To call The Body Shop a mere skin and body care store is to miss half of what makes it special. Late founder Dame Anita Roddick was a pioneer for ethical business practices; upon opening her first store in Brighton, England, in 1976, she developed company values such as "Defend Human Rights" and "Protect The Planet." She somehow balanced principles and profit, partnering in global campaigns with UNICEF, Greenpeace, Amnesty International, and the United Nations, all while ultimately expanding her brand into 2,500 locations in over 60 international markets. After her death in 2007, then-British Prime Minister Gordon Brown said, “She campaigned for green issues for many years before it became fashionable to do so and inspired millions to the cause by bringing sustainable products to a mass market. . . . She was an inspiration.”
Indeed, the Body Shop exhibits an eco-friendliness and social consciousness that's hard to come by in a company of its size. Its products have been fair-trade since 1987, and its Against Animal Testing movement led to an EU-wide ban of animal testing of cosmetics. The products are made from ingredients harvested from around the world: shea butter from Ghana goes into body scrubs and butters, and Indian artisans craft wooden massagers and tote bags that are screenprinted by hand. But all that isn't to say the company's production practices overshadow its final products. Skincare treatments such as the brand’s iconic body butters, facial products, and gift collections often appear in Allure, Marie Claire, Lucky, Seventeen and other national publications.
Hair Cuttery traces its roots to 1973, when newlyweds and hairstylists Dennis and Ann Ratner jointly decided that the salons they worked at left something to be desired—and that they could do better. The next year, they opened their first Hair Cuttery, chasing a vision of fashion-forward cuts and styles as well as a more customer-friendly, comfortable salon experience. In the ensuing decades, their idea has blossomed like a well-watered head of hair, growing to encompass 750 salons in 16 states.
Inspired by time spent in Germany, where massage plays an integral role in healthcare, licensed practical nurse and massage therapist Leisa Leber has made it her mission to promote wellness with the healing power of touch. Leber has used massage to help both nursing patients and family members, and went on to study Swedish, neuromuscular, and deep-tissue modalities at the Colorado Institute of Massage Therapy. She continued her training at Upledger Institute International, adding lymphatic drainage and craniosacral therapy to her manual repertoire. To stay informed, Leber maintains membership with the Associated Bodywork and Massage Professionals and the International Association of Healthcare Practitioners, having learned the elaborate, reflexology-based secret handshake required for participation.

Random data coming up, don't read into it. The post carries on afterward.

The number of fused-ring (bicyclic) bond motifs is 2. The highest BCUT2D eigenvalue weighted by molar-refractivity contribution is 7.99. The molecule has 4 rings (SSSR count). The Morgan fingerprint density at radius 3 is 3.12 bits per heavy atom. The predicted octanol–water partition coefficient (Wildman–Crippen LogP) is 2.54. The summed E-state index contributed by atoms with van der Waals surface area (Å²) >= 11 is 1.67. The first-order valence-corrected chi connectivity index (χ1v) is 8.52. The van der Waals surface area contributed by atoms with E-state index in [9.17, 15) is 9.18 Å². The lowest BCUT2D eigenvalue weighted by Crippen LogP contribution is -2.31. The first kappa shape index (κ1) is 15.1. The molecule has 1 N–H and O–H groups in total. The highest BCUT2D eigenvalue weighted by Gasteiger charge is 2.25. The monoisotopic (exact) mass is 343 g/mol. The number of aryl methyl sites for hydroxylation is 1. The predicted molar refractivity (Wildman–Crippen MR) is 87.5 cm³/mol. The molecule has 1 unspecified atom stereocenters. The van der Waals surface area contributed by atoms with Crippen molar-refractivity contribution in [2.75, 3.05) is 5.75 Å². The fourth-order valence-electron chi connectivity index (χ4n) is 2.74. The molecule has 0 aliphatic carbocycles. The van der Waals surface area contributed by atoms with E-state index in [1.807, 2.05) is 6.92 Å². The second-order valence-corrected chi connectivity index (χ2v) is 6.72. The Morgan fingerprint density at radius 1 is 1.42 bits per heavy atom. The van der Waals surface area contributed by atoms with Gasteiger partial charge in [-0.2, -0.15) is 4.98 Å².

Leber enhances the many benefits of treatment with soft music, paraben-free aromatherapy oils, or soothing paraffin wax. Entrance ramps accommodate walkers or wheelchairs, and a walking path next to the studio invites patrons to explore the tranquility of nature with newly limber muscles.
At Good Life Wellness, highly trained Jessica Sleight administers acupuncture treatments while a team of licensed massage therapists kneads away stress and back pain. Sixty-minute acupuncture treatments use tiny needles to tap into pressure, ward off ailments, and restore the body's natural defenses by pinning up tiny Beware of Dog signs. Alternatively, customers can opt for a classic Swedish massage, or tackle chronic pain with a firmer deep-tissue session. For clients with particular aches or fragile wings, the therapist can work to craft a custom massage that’s personalized to particular needs.
Shear Perfection Salon & Spa invites guests to enjoy relaxing services that cover nearly every facet of beauty. As stylists sculpt manes with haircuts and permanent waves, nail techs pamper paws with mani-pedis that include a skin-softening scrub, soothing massage, and a reading of each toe's favorite bedtime story. Armed with both a standup tanning bed and spray-on techniques, the salon helps patrons conquer pallid complexions and complement the natural glow produced by facials and pore-purifying microdermabrasion. Those looking to add a touch of glamour to an already polished exterior can opt for eyelash extensions or ask about the salon's ear-piercing services, while those who prefer to leave the Mediterranean-inspired confines feeling lighter than when they came can shed stress under the relaxing ministrations of a Swedish or cellulite-reducing massage.